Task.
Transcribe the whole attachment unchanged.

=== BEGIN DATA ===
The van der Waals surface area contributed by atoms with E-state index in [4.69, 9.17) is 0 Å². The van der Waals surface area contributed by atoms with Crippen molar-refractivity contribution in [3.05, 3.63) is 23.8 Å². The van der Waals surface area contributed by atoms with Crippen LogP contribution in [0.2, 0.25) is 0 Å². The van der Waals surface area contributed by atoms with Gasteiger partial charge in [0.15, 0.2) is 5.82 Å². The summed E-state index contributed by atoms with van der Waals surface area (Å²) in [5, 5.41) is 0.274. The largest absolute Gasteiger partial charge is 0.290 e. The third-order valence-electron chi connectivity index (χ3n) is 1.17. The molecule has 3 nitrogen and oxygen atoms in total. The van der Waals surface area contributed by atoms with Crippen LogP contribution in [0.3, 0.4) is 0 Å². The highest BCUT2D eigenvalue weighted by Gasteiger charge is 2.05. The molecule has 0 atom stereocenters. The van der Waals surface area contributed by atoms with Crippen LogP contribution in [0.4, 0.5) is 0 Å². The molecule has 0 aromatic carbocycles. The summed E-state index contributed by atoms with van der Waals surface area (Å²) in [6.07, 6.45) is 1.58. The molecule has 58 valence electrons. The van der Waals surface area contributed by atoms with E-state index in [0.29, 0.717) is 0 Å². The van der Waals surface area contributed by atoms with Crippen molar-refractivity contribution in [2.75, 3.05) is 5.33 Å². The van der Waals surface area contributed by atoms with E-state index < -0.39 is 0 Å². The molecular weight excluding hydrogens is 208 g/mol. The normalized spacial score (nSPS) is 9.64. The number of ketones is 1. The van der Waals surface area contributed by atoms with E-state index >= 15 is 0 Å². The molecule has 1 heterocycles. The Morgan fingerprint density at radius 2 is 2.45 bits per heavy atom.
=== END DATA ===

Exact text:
The van der Waals surface area contributed by atoms with E-state index in [4.69, 9.17) is 0 Å². The van der Waals surface area contributed by atoms with Crippen molar-refractivity contribution in [3.05, 3.63) is 23.8 Å². The van der Waals surface area contributed by atoms with Crippen LogP contribution in [0.2, 0.25) is 0 Å². The van der Waals surface area contributed by atoms with Gasteiger partial charge in [0.15, 0.2) is 5.82 Å². The summed E-state index contributed by atoms with van der Waals surface area (Å²) in [5, 5.41) is 0.274. The largest absolute Gasteiger partial charge is 0.290 e. The third-order valence-electron chi connectivity index (χ3n) is 1.17. The molecule has 3 nitrogen and oxygen atoms in total. The van der Waals surface area contributed by atoms with Crippen LogP contribution in [0.3, 0.4) is 0 Å². The highest BCUT2D eigenvalue weighted by Gasteiger charge is 2.05. The molecule has 0 atom stereocenters. The van der Waals surface area contributed by atoms with Crippen LogP contribution in [0.4, 0.5) is 0 Å². The molecule has 0 aromatic carbocycles. The summed E-state index contributed by atoms with van der Waals surface area (Å²) in [6.07, 6.45) is 1.58. The molecule has 58 valence electrons. The van der Waals surface area contributed by atoms with E-state index in [0.29, 0.717) is 0 Å². The van der Waals surface area contributed by atoms with Crippen molar-refractivity contribution in [2.75, 3.05) is 5.33 Å². The van der Waals surface area contributed by atoms with E-state index < -0.39 is 0 Å². The molecular weight excluding hydrogens is 208 g/mol. The normalized spacial score (nSPS) is 9.64. The number of ketones is 1. The van der Waals surface area contributed by atoms with E-state index >= 15 is 0 Å². The molecule has 1 heterocycles. The Morgan fingerprint density at radius 2 is 2.45 bits per heavy atom.